ADVrider

Go Back   ADVrider > Bikes > Orange Crush > Ridiculous streetbikes with 6 CPUs and too much horsepower (1050/1190/1290cc)
User Name
Password
Register Inmates Photos Site Rules Search Today's Posts Mark Forums Read

Reply
 
Thread Tools Search this Thread Display Modes
Old 01-26-2015, 09:22 AM   #1
Quikbrew OP
Eager
 
Joined: Jan 2015
Location: Northumberland, UK
Oddometer: 7
Skidplate?

I originally asked this in the newbie thread, but I don't think anyone noticed:

What's the general opinion on skid/bash plates? Will I need one for gravel roads? Not really planning on a lot of serious off-road stuff...well, not yet anyway

The KTM one looks like good quality and reasonable value.

Advice/opinions most welcome.
__________________
The man hunched over his motorcycle can only concentrate on the current moment. He stands outside of time. He is in a moment of ecstasy. He has no fear/worry. For the source of fear/worry lies in the future, and whoever is freed from the future, has nothing to fear.
Quikbrew is offline   Reply With Quote
Old 01-26-2015, 10:34 AM   #2
kag
Wander Lust
 
kag's Avatar
 
Joined: May 2012
Location: Kansas
Oddometer: 1,555
Lots of choices and even more opinions. If u like it.....buy it.
__________________
“Always drink upstream from the herd”

2007 Yamaha TW 200 / 2008 Buell Ulysses
2013 Triumph Tiger 800r / 2014 KTM 1190 EDS
kag is offline   Reply With Quote
Old 01-26-2015, 11:29 AM   #3
Mr.Metal
Adventure hungry
 
Mr.Metal's Avatar
 
Joined: Feb 2008
Location: Seattle
Oddometer: 141
Quote:
Originally Posted by Quikbrew View Post
I originally asked this in the newbie thread, but I don't think anyone noticed:

What's the general opinion on skid/bash plates? Will I need one for gravel roads? Not really planning on a lot of serious off-road stuff...well, not yet anyway

The KTM one looks like good quality and reasonable value.

Advice/opinions most welcome.
I've been trying to research this as well. The general consensus I've seen is that the KTM plate is so-so and not designed as well as it could be. The Blackdog plate is a favorite, but there is an open question of whether or not the design can increase engine temperatures in hot climates. Lastly there is the AltRider plate, which is currently at the top of my list.
__________________
2015 KTM 1190 Adventure R a.k.a. Quirky Austrian Princess
2009 Aprilia Tuono 1000R a.k.a. Silver Thunder
Mr.Metal is offline   Reply With Quote
Old 01-26-2015, 11:36 AM   #4
dragos
Belzebut
 
dragos's Avatar
 
Joined: Jul 2004
Location: Europe (Romania, Germany, UK)
Oddometer: 874
Quote:
Originally Posted by Quikbrew View Post
I originally asked this in the newbie thread, but I don't think anyone noticed:

What's the general opinion on skid/bash plates? Will I need one for gravel roads? Not really planning on a lot of serious off-road stuff...well, not yet anyway

The KTM one looks like good quality and reasonable value.

Advice/opinions most welcome.
Readily available in Europe and good, IMO, are the AltRider one and the KTM.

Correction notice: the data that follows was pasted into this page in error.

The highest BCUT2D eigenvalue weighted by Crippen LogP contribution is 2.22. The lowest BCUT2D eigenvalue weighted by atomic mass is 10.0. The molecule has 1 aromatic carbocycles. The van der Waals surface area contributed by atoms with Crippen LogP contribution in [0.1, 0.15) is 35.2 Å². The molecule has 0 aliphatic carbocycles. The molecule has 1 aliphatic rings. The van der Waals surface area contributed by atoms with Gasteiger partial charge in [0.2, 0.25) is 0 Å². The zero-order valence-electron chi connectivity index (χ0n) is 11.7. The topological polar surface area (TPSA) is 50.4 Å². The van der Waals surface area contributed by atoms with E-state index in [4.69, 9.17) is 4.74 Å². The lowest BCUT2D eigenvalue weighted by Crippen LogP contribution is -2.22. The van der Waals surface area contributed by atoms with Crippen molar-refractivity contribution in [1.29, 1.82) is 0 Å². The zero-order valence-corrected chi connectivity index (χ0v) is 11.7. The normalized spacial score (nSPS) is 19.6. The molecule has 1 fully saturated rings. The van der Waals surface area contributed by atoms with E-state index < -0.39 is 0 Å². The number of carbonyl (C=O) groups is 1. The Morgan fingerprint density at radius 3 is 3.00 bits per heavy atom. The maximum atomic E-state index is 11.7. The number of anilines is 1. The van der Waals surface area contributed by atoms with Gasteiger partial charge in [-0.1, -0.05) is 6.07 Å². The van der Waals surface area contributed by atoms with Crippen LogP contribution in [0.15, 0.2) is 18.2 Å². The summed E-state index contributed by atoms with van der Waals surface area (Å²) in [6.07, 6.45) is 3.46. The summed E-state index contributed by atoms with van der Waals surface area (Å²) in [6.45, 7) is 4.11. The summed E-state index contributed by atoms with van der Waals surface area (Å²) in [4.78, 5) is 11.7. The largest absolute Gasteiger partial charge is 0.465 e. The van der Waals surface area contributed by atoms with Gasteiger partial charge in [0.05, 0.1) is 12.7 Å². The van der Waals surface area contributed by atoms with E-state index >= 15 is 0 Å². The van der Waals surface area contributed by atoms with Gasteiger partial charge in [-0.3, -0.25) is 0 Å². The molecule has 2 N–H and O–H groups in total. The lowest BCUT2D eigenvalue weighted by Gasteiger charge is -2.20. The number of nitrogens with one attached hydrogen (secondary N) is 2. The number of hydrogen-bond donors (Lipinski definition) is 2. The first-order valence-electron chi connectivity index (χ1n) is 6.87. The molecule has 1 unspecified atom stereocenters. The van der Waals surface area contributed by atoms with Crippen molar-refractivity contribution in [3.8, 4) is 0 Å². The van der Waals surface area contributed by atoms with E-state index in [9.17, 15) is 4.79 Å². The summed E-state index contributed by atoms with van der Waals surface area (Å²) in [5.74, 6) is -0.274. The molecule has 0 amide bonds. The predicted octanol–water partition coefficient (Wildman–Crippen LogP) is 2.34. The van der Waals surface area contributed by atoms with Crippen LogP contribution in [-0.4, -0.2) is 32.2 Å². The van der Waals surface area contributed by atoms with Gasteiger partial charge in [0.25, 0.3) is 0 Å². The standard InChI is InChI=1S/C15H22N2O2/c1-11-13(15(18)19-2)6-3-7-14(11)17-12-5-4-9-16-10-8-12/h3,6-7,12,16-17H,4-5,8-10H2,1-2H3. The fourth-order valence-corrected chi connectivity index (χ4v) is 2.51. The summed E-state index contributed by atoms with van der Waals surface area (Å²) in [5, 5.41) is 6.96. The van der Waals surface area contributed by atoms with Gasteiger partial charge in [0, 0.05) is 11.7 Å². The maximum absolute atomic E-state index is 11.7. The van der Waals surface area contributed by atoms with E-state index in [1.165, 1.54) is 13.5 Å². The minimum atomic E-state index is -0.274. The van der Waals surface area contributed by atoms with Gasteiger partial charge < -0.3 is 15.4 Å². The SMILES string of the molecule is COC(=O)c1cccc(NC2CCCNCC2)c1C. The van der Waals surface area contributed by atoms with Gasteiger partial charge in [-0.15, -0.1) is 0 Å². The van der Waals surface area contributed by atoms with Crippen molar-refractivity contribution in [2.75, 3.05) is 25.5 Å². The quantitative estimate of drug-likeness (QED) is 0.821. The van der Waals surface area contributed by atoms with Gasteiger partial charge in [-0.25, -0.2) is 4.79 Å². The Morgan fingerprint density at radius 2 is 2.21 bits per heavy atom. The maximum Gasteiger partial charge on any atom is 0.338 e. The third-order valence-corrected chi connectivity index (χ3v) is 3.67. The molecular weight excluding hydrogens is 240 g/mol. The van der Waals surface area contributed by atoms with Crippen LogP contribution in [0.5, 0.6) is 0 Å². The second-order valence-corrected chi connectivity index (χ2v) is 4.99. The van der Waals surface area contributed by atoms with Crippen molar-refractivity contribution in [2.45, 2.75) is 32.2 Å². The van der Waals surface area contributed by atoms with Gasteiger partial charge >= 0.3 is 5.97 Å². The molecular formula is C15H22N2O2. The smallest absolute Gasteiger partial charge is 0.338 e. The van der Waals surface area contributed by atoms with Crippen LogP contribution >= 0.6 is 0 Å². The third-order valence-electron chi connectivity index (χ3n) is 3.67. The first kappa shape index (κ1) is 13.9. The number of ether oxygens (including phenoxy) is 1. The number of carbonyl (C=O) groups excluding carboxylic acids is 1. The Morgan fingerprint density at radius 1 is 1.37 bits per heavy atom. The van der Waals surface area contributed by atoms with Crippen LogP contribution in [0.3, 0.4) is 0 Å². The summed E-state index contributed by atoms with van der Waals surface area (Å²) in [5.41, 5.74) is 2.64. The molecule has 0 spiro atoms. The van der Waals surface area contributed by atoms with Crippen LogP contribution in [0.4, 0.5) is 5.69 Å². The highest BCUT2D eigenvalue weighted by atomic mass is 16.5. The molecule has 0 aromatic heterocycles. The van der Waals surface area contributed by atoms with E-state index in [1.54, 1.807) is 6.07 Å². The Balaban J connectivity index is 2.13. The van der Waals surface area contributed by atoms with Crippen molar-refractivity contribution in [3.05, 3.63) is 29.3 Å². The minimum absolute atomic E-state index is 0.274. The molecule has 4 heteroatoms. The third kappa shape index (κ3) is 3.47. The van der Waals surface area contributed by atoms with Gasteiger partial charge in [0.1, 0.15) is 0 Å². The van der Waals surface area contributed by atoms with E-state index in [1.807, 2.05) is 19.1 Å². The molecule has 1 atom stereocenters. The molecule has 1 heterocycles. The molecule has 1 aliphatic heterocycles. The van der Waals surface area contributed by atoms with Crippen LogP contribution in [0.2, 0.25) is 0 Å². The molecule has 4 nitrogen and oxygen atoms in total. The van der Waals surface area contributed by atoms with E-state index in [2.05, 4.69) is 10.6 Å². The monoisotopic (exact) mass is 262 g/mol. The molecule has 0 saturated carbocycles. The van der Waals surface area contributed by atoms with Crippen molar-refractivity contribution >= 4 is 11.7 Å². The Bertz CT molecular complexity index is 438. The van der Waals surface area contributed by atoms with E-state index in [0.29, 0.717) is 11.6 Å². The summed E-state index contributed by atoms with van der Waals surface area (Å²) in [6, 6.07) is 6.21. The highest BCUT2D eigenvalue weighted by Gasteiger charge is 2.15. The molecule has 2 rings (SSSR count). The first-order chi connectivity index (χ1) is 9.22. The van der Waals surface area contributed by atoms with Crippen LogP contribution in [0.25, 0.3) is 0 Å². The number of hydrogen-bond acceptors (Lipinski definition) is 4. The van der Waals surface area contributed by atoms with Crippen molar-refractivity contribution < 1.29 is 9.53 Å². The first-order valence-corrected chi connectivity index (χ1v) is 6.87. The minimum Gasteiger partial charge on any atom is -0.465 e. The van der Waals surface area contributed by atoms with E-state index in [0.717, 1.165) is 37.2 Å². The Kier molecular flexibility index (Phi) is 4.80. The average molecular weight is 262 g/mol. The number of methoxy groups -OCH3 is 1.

Both excellent.
There's also Touratech and SW-Motech.
dragos is offline   Reply With Quote
Old 01-26-2015, 11:38 AM   #5
TM1(SS)
Gnarly Adventurer
 
Joined: Jul 2013
Location: Tulsa, OK
Oddometer: 160
Quote:
Originally Posted by Mr.Metal View Post
I've been trying to research this as well. The general consensus I've seen is that the KTM plate is so-so and not designed as well as it could be. The Blackdog plate is a favorite, but there is an open question of whether or not the design can increase engine temperatures in hot climates. Lastly there is the AltRider plate, which is currently at the top of my list.
+1 for the AltRider plate!!
__________________
Submariner, Life Member DAV,
Member BMW MOA, BMW RA,
BMW Riders of Oklahoma
TM1(SS) is online now   Reply With Quote
Old 01-26-2015, 07:21 PM   #6
kailwathne
Adventure Rider
 
Joined: Jul 2003
Location: Santa Barbara Ca
Oddometer: 187
I just got back from my first 1190 ride in Death Valley last night. rode 350 miles to DV, two days of jeep trails without all the luggage and back home. In the rocky sections the BDCW skid plate was doing an awesome job of deflecting rocks (you can really hear them when they hit hard). The oil temperature ranged from 175 to 200 depending on travel speed work load and the water temp never got into the top three bars, air temps ranged from 49 to 80 during the ride. The temperature seems to be a concern from some inmates so I was watching this very closely, its not a problem. I would highly recommend their skid plate, it fits the bike well and protects!
Attached Images
 
kailwathne is offline   Reply With Quote
Old 01-27-2015, 05:58 AM   #7
Quikbrew OP
Eager
 
Joined: Jan 2015
Location: Northumberland, UK
Oddometer: 7
Cheers for the advice lads.

Have just ordered the KTM one. Dealer gave me a good discount on it - £170 (US$256) instead of £215 ($324) . KTM are out of stock at the moment, but I'm not taking delivery of the bike until March, so should be sorted by then.

I can't wait!
__________________
The man hunched over his motorcycle can only concentrate on the current moment. He stands outside of time. He is in a moment of ecstasy. He has no fear/worry. For the source of fear/worry lies in the future, and whoever is freed from the future, has nothing to fear.
Quikbrew is offline   Reply With Quote
Old 01-27-2015, 06:34 AM   #8
manxkipper
Fishpistel
 
manxkipper's Avatar
 
Joined: Jan 2006
Location: Cape Town
Oddometer: 438
When you get the KTM one change the front 6 small countersunk bolts to normal 6mm s/s bolts with washers, change the 6 bottom countersunk bolts to s/s surface bolts with washers. I had enormous trouble trying to remove the countersunk bolts in order to change the oil. Ended up buggering the bottom bolt holes in the plate in an effort to drill them out. Seems the countersunk portion of the bolt is too wide a surface area (may also react with the alloy), creating what amounts to too much surface tension to allow easy bolt removal with the allen key size on the bolt. Ends up stripping the allen key. Thereafter lots of cursing as you will now be operating upside down with drill in hand.